Posted by: Omar C. Garcia | July 23, 2010

Back to Kindergarten

I returned home from India a week ago and am scheduled to fly to Bangladesh at the end of next week. As crazy as things can get for me between trips, I did manage to carve out some time this week to drive to South Texas to spend time with my Dad. The six-hour drive to my childhood home gave me the opportunity to spend quality time with God. I am always happy to have undisturbed windshield time to pray and to reflect on all that is happening in my life. And, I am always glad to spend time with my Dad, the man God used to teach me my first lessons about the nations. Before leaving, I called my Dad and asked him if he could arrange a meeting with my Kindergarten teacher. My eighty-something year-old teacher still lives in the small town of Mission where I grew up. I told Dad that I wanted to reunite with my teacher in order to thank her for investing in my life. Dad agreed that this was a good idea and set things up.

This morning I had the wonderful privilege of reuniting with my Kindergarten teacher. Even though I graduated from her class in 1961, I have never forgotten her for two reasons. First, I have remembered her across the years because as a kid I had a tough time pronouncing her name — Mrs. Espericueta. Her name was a mouthful for me as a five-year old kid. In fact, all of my classmates had their own way of pronouncing her name. Second, I have never forgotten her because she was a very kind woman. In those years, hers was the only Kindergarten program available in our small town. Convicted by the lack of educational opportunities for pre-school kids in our dusty little South Texas town, she started a Kindergarten program in 1958. She found a one-room building with broken windows, saw the potential in the property, and converted it into a classroom. She read what was available about teaching, made her own teaching aids, and started teaching kids like me to learn the alphabet and how to count.

I have retained a few very clear memories about my year with Mrs. Espericueta. I distinctly remember crying on the first day of school. I had never been away from my parents or grandparents and was a bit frightened by the whole experience of being in the one-room school house. But, Mrs. Espericueta consoled and calmed me down. I also remember the strangeness of learning the alphabet and numbers. It was strange because, like my classmates, I spoke little English at the time. In fact, Mom would coach me in the afternoons about how to say and ask for things in English. And, I remember graduation day. Mrs. Espericueta made our graduation from Kindergarten a big deal. I’m glad she did because it was a big deal. We all wore little white caps and gowns (I still have the photo of my Kinder graduation). Mrs. Espericueta affirmed that we had accomplished something great. That’s a feeling you never forget.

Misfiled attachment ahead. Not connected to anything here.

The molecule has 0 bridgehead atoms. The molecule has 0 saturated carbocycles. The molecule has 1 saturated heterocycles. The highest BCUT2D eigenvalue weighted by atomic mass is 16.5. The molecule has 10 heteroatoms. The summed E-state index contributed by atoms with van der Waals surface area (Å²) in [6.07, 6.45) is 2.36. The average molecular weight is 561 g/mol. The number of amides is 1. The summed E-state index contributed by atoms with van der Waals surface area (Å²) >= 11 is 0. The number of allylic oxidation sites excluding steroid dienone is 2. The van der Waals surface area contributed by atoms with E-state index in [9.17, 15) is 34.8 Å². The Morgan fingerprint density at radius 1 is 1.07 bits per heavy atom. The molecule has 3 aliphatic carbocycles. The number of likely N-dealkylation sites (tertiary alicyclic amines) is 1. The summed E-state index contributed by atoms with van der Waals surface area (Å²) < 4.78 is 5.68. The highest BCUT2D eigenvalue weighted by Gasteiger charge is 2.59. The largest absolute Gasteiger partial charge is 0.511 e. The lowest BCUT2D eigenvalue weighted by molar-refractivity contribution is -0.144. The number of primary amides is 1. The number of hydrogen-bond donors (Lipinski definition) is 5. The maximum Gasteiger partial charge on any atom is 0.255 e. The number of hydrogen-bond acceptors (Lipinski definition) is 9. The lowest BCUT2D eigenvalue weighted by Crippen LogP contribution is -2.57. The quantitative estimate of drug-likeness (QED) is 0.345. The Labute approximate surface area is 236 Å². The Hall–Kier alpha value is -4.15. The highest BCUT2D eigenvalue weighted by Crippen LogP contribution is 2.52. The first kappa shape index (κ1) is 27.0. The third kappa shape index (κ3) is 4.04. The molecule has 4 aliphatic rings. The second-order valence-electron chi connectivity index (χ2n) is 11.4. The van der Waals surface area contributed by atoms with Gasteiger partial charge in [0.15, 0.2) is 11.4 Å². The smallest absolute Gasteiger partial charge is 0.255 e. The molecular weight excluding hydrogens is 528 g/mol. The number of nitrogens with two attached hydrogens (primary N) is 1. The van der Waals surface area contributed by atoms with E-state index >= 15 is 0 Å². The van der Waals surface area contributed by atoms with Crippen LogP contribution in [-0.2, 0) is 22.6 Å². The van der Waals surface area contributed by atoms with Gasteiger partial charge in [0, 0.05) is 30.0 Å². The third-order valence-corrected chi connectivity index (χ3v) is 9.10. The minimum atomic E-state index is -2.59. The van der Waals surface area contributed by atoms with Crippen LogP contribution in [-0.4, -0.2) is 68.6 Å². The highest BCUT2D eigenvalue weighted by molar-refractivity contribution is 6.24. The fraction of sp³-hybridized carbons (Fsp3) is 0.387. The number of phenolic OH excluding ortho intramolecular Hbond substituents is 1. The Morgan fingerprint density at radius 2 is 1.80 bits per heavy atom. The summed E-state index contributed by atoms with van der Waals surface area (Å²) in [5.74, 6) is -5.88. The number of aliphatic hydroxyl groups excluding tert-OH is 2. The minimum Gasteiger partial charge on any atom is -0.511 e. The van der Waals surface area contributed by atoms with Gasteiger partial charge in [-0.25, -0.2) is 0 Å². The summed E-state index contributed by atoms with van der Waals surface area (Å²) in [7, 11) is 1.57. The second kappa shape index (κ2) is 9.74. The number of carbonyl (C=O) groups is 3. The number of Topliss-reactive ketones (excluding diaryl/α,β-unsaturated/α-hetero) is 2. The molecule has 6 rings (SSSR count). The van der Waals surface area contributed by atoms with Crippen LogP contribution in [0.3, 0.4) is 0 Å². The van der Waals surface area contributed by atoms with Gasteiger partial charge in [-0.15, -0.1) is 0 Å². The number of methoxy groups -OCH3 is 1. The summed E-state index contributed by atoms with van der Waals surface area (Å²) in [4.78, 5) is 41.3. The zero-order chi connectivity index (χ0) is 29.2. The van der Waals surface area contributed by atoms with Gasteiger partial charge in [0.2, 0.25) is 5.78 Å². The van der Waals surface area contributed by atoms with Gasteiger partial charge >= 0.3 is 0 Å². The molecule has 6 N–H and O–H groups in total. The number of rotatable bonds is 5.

The best thing about today was getting to say thank you to my first teacher. Every other teacher I ever had built on the foundation she laid in my life. Other teachers taught me how to write words and sentences, but Mrs. Espericueta taught me the letters that are used to write words and sentences. Others taught me how to add and subtract, but my Kindergarten teacher taught me the basics about numbers. She also taught our little student body lessons about how to get along with others, how to play fair, and how to share with others. And, because Mrs. Espericueta was a woman of faith, she also taught us how to pray. I am grateful for Mrs. Espericueta and for the opportunity I had today to hug her and to say thank you. It was nice to go back to Kindergarten today.


Responses

  1. Yesterday, some body shared with me that, she was so happy to gotten a message from her former student! Many people like me, we forgotten easily people’s contributions, in our life’s. So many people were involved with our lifes. We didn’t equipped our selves, automatically within over night, or a few days! Many people helped to learn, and taught their best, in my life. I’ll say, it’s a greater thankful heart, to find and see a kindergarten teacher, whom we left long times ago. Very few people do this. Wonderful!

    Thanks, pretty good post!

    Mortuza.
    Bangladesh

  2. Every blessing on your trip to Bangladesh. Praying the Lord will guide you and give you great wisdom.
    We visited Dhaka many years ago to learn some Bengali at HEED language school.

    Paul & Sarah Beniston

    • Paul and Sarah…

      Thanks for your prayers. Looking forward to a great trip to Bangladesh to visit with our national partners.

      Blessings,
      Omar~


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